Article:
Memory gets triggered in the most unexpected ways. I maintain a fairly large library of printed and electronic books (most of them DRMed -the light cases socially, kindle and Adobe locked the rest unfortunately) on subjects that interest me. It is fairly evident that I will not read them all, but I always have a book (and sometimes a paper) to recommend to a friend that has a problem. It seems that I am not the only one that thinks that personal libraries are supposed to be full of unread books.
Anyway, I was listening to Podcast.__init__ Episode 95 and one of the guests mentioned Parsing Techniques – A Practical Guide by Grune, I think it was when they touched Earley parsers and how most books about parsing do not really touch on how the actual parser is built. Wait a minute I’ve got that PDF! And you can go to the author’s site and download it. And you know what? There is a second edition out. For > 100 euros for a DRMed PDF I may not buy it since parsing is definitely not my thing, but somebody else out there might need the second edition. Judging from my skimming of the first edition, this is close to the encyclopaedia of parsing. I will go through some pages tonight.
Just for a refresher.
A small post just to break the blog hiatus. Once upon a time there was a Prolog interpreter that was used in the Windows NT kernel. You can read about it here. The code is in the public domain and years ago I had downloaded from the net. It seems that it took me close to 8 years to put it on GitHub, for software archaeologists to dig into if they like.
Today it was my fourth (I believe) encounter with APL:
- First, too many years ago when skimming through Tim Budd’s “The Kamin Interpreters in C++” (and the Kamin book afterwards). For the hardcore fans, Tim Budd has a book on implementing an APL compiler.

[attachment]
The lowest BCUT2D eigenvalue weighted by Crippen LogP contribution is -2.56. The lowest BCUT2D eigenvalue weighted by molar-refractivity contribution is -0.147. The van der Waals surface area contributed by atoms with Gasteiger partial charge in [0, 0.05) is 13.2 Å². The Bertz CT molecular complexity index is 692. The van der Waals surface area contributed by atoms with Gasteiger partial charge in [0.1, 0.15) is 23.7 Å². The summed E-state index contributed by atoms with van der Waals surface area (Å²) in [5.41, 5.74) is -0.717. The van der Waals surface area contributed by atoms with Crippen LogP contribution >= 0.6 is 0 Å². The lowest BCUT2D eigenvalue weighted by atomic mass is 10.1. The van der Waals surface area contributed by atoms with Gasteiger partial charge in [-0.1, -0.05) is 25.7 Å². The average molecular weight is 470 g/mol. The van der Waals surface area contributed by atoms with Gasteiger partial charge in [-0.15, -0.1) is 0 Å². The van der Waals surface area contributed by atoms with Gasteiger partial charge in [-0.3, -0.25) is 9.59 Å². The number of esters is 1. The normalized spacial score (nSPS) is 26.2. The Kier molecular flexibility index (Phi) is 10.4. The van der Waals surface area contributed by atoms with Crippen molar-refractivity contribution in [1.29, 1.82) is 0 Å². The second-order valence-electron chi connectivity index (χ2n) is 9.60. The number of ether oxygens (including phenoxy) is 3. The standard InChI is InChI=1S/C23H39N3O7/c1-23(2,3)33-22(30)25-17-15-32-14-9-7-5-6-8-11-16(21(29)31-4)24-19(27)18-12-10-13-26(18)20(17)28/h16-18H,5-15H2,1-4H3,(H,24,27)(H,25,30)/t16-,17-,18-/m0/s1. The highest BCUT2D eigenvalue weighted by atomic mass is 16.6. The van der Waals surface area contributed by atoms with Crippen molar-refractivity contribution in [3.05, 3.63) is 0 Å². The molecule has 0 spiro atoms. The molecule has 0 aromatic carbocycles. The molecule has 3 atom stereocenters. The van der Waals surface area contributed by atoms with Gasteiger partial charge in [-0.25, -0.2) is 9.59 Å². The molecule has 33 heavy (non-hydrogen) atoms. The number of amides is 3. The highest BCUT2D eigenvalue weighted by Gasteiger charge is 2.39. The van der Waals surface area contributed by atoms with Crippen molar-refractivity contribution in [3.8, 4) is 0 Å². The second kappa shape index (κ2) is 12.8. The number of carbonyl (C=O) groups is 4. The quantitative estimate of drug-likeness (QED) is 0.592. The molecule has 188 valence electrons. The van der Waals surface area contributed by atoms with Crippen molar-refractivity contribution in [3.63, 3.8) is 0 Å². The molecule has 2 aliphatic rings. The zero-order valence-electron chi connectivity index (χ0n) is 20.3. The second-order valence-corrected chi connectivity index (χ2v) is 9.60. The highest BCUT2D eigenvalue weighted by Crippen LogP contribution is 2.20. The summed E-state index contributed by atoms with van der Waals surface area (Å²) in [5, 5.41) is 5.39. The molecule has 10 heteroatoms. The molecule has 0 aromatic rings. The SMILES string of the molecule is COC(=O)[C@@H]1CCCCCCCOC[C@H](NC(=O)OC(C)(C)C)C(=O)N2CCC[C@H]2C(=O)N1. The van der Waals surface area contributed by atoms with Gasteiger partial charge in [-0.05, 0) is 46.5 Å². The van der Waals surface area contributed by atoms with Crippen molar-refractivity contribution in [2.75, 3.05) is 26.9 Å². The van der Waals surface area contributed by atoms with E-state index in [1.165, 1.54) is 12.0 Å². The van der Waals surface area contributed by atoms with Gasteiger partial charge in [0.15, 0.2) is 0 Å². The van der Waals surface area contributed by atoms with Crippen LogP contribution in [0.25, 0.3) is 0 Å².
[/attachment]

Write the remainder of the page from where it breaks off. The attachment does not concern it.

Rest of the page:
- Next was a Dr Dobbs issue about the J programming language.
- Some years a ago a comment on this blog about Dyalog.
[ Mostly saving this post for posterity ]
I had heard of the language long before it was made Open Source. In order to get access to the implementation I had Timos Sellis sign an NDA with Ericsson. I had fun with Mnesia (the distributed DBMS) and started thinking of whether it could be applied to stuff I was good at at the time (namely SMTP and DNS). In fact it was. Because most of the Erlang team formed a company named Bluetail that was making software based load balancers with Erlang and got sold at $152M.
Nowadays I occasionally have “fun” with the Erlang VM whenever I have a RabbitMQ instance go mad.
But this? This is something only someone like the guy who writes RabbitMQ could discover:
I found out about the Expert Beginner book from Avdi Grimm’s newsletter. It is a small but discomforting book (a series of blog posts turned into a book) that I believe anyone in programming, systems administration or DevOps arena must devote some hours to read. Its basic premise is the following extension of the Dreyfus model:
While the book is a guide on how to spot and avoid Expert Beginners (people who believe they have mastered all there is to master in their field and anything beyond what they already know is useless), it also serves as a guide to spot when you start emitting Expert Beginner signals yourself.
Do yourself a favor and read the book. Especially if you consider yourself a guru, ninja or rockstar of something. It will only cost you two hours.